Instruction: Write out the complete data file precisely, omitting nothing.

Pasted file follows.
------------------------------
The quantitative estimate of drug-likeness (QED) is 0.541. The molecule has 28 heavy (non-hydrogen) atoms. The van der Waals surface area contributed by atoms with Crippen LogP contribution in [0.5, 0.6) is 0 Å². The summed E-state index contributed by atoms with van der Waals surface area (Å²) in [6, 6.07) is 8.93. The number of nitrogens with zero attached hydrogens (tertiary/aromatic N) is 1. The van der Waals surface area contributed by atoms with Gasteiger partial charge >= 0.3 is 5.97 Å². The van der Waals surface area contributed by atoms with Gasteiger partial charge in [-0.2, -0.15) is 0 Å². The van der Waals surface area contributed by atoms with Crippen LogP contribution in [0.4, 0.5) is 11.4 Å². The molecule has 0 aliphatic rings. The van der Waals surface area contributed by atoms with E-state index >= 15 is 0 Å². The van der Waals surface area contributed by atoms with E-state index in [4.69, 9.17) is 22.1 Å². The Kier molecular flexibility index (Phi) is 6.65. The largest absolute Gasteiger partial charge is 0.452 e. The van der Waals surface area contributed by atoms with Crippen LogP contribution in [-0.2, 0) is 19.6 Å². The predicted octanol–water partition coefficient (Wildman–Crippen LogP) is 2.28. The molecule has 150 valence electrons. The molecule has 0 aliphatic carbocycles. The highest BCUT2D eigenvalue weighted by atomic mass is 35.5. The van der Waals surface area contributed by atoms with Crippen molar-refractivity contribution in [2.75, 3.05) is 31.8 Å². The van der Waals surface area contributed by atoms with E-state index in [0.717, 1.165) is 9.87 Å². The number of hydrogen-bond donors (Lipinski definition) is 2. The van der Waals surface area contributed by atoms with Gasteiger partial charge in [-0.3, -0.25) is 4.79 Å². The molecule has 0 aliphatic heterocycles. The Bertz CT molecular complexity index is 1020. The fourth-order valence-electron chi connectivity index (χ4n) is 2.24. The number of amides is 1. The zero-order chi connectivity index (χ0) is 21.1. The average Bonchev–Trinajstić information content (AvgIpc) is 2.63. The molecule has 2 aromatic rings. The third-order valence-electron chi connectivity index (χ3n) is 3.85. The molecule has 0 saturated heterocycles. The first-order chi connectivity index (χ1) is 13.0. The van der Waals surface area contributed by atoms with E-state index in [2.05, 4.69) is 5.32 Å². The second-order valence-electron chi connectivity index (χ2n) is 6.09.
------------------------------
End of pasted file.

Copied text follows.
The quantitative estimate of drug-likeness (QED) is 0.541. The molecule has 28 heavy (non-hydrogen) atoms. The van der Waals surface area contributed by atoms with Crippen LogP contribution in [0.5, 0.6) is 0 Å². The summed E-state index contributed by atoms with van der Waals surface area (Å²) in [6, 6.07) is 8.93. The number of nitrogens with zero attached hydrogens (tertiary/aromatic N) is 1. The van der Waals surface area contributed by atoms with Gasteiger partial charge >= 0.3 is 5.97 Å². The van der Waals surface area contributed by atoms with Gasteiger partial charge in [-0.2, -0.15) is 0 Å². The van der Waals surface area contributed by atoms with Crippen LogP contribution in [0.4, 0.5) is 11.4 Å². The molecule has 0 aliphatic rings. The van der Waals surface area contributed by atoms with E-state index >= 15 is 0 Å². The van der Waals surface area contributed by atoms with E-state index in [4.69, 9.17) is 22.1 Å². The Kier molecular flexibility index (Phi) is 6.65. The largest absolute Gasteiger partial charge is 0.452 e. The van der Waals surface area contributed by atoms with Crippen LogP contribution in [-0.2, 0) is 19.6 Å². The predicted octanol–water partition coefficient (Wildman–Crippen LogP) is 2.28. The molecule has 150 valence electrons. The molecule has 0 aliphatic carbocycles. The highest BCUT2D eigenvalue weighted by atomic mass is 35.5. The van der Waals surface area contributed by atoms with Crippen molar-refractivity contribution in [2.75, 3.05) is 31.8 Å². The van der Waals surface area contributed by atoms with E-state index in [0.717, 1.165) is 9.87 Å². The number of hydrogen-bond donors (Lipinski definition) is 2. The van der Waals surface area contributed by atoms with Gasteiger partial charge in [-0.3, -0.25) is 4.79 Å². The molecule has 0 aliphatic heterocycles. The Bertz CT molecular complexity index is 1020. The fourth-order valence-electron chi connectivity index (χ4n) is 2.24. The number of amides is 1. The zero-order chi connectivity index (χ0) is 21.1. The average Bonchev–Trinajstić information content (AvgIpc) is 2.63. The molecule has 2 aromatic rings. The third-order valence-electron chi connectivity index (χ3n) is 3.85. The molecule has 0 saturated heterocycles. The first-order chi connectivity index (χ1) is 13.0. The van der Waals surface area contributed by atoms with E-state index in [2.05, 4.69) is 5.32 Å². The second-order valence-electron chi connectivity index (χ2n) is 6.09.